TRUMP BEINGS RESIZING U.S. ROLE ON WORLD STAGE PDF Print E-mail
Written by Vision Africa Magazine   
Thursday, 12 October 2017 11:42

WASHINGTON  President Trump's decision to withdraw from the historic Parts climate accord is the most concrete sign yet that his “America first” approach to foreign policy has begun to disrupt the global order and ultimately could cede Washington's dominant role on the world stage to China.

 

For arguably the first time since Washington built a web of military, trade and diplomatic alliances from the ruins of World War II, and assumed sole super-power status after the Cold War, a president has thumbed his nose at virtually the entire world  allies and adversaries alike  to follow a go-it-alone strategy in international affairs.

 

Trump's recent overseas trip left bruised feelings in Europe, especially after he failed to acknowledge the portion of the NATO charter that declares an attack on one member is an attack on all.  It appeared a startling repudiation of staunch allies that involved the charter to back U.S. troops in Afghanistan after the 2001 terrorist attacks.

 

But his retreat on climate change  even if the commitments in the 184-nation Parts accord were voluntary and the U.S already has cut emissions significantly thanks to shale gas technology and more efficient cars  clearly marks a new chapter in U.S. foreign policy, one likely to ripple around the world.

 

It could affect the U.S. ability to enter into other international agreements, from trade to security, for example, since previous U.S. administrations were deeply involved in negotiating the Paris accord  and the United States is the world's second-largest carbon emitter after China.

 

It already has sparked a backlash in Europe, where Germany's public international broadcaster, Deutche Welle, warned that Trump's unreliability is pushing Europe to “pivot to Asia”, especially China.

 

Trump's unpopularity is so widespread in Germany that both Chancellor Angela Merkel and her challenger Martin Schultz have used him as a punching bag in campaign rallies ahead of September elections.

 

“We are looking at a real weakening of the leadership and credibility of the United States in the world”, said R. Nicholas Burns, former U.S. ambassador to NATO under President George W. Bush, one of a chorus of critics frustrated by Trump's decision.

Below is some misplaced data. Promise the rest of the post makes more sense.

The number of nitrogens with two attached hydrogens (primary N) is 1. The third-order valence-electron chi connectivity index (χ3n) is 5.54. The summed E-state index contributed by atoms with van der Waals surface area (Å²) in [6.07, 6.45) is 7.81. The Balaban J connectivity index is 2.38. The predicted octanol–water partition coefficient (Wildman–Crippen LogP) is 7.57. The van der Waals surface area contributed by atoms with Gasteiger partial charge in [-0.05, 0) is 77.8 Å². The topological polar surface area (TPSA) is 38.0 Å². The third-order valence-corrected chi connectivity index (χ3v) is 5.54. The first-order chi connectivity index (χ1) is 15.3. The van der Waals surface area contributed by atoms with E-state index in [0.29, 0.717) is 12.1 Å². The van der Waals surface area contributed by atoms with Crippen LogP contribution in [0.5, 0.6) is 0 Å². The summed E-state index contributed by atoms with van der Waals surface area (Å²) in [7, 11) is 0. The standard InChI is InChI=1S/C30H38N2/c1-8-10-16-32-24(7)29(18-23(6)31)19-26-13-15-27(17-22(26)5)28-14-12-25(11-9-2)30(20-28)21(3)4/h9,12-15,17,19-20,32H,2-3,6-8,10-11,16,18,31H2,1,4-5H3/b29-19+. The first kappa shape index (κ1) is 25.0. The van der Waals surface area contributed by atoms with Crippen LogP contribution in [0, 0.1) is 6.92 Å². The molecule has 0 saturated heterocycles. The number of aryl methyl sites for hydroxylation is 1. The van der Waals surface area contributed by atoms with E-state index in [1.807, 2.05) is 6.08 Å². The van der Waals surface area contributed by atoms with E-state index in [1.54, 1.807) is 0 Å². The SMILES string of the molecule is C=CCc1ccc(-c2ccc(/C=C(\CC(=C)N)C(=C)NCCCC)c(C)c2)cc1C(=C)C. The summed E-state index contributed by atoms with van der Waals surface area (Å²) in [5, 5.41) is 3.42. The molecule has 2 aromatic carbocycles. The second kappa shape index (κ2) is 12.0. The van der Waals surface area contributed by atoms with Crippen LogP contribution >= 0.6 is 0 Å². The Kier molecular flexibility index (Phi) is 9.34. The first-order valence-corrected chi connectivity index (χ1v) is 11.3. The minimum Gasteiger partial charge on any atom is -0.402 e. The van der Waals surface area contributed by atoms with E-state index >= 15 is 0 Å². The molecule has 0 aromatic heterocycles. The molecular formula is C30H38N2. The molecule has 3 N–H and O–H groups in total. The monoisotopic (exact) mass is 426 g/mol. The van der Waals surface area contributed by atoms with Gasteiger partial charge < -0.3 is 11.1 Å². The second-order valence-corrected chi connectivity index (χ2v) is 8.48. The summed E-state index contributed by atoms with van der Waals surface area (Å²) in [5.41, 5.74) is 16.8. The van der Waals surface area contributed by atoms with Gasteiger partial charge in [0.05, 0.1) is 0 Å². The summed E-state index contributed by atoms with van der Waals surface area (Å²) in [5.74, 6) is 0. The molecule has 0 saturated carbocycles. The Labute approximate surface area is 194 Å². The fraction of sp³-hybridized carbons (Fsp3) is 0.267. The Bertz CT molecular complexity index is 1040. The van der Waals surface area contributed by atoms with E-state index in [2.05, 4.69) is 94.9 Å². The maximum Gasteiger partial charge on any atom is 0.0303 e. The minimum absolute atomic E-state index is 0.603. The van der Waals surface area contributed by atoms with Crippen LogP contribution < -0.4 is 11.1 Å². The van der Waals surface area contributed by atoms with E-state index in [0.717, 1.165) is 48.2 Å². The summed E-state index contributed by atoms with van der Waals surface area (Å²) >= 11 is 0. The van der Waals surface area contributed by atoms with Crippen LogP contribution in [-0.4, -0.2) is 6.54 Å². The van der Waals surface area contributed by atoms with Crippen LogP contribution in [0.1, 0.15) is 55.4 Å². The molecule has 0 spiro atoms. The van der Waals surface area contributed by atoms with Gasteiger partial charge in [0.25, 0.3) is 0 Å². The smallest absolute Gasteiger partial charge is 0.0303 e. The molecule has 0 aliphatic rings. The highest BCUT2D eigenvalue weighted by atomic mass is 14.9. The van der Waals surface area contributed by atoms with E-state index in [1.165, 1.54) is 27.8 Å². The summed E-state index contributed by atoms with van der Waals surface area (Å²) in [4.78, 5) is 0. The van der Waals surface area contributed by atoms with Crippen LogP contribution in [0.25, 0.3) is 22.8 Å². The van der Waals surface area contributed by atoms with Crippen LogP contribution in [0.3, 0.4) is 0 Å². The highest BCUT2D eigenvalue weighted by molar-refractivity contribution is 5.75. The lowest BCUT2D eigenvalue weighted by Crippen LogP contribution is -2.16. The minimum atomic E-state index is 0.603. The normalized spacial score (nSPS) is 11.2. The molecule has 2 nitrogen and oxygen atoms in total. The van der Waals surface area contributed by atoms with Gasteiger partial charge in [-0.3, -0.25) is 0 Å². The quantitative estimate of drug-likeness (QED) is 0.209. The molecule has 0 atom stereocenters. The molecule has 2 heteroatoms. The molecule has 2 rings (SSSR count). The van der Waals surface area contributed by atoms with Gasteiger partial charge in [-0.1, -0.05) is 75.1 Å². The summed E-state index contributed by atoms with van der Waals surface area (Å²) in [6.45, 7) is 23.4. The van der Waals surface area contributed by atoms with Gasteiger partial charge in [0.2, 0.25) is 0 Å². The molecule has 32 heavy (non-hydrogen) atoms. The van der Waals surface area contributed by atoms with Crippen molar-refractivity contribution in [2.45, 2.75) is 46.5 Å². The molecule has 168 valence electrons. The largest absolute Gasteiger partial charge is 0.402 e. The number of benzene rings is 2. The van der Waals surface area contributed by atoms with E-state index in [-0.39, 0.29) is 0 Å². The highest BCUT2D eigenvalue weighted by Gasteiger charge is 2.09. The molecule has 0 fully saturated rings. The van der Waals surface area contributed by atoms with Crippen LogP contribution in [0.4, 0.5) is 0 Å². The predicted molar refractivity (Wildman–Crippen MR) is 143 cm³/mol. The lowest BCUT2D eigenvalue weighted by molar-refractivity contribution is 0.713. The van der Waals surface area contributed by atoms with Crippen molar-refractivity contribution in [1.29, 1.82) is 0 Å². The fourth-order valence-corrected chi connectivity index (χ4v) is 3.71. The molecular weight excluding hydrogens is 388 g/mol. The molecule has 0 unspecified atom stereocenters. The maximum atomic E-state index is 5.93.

While Republicans largely backed the White House, Sen. Ben Cardin of Maryland, the ranking Democrat on the Foreign Relations Committee, described “a shocking reversal of American global leadership”.

 

China, Russia, India and other countries “will move in short order to assume our spot at the head of the climate diplomacy table”, Cardin said,

 

Secretary of State Rex Tillerson, who had pressed Trump to remain in the climate deal, sought Friday to downplay the impact of the decision  without quite defending it.

 

“I think it's important that everyone recognize the United States has a terrific record on reducing our own greenhouse gas emissions”, Tillerson, former chief executive of energy giant Exxon Mobil, said at the State Department.

 

“I don't think we're going to change our ongoing efforts to reduce those emissions in the future either, so hopefully people can keep it in perspective”, he added.

 

His predecessor, John F. Kerry, who saw the Paris deal through under President Obama, was less diplomatic.  He said Trump falsely characterized what the accord required, what it would achieve and who would benefit from it during his announcement on Thursday.

 

“This step does not make America first”, Kerry told “CBS Evening News”. “It makes America last”.

 

This is hardly the first White House to disagree with allies.  In the 1970s, President Nixon's envoys threw their weight around over a strong U.S. dollar at a time when some European currencies were weak.

 

And President George W. Bush refused to ratify the Kyoto Protocol, a United Nations-brokered climate change treaty that took effect in 2005.

 

Then-Secretary of State Colin Powell later acknowledged that it was “sobering” to see how the decision crippled other U.S. diplomatic efforts.

 

 

Culled from Los Angeles Times.

Last Updated on Thursday, 26 October 2017 07:47
 

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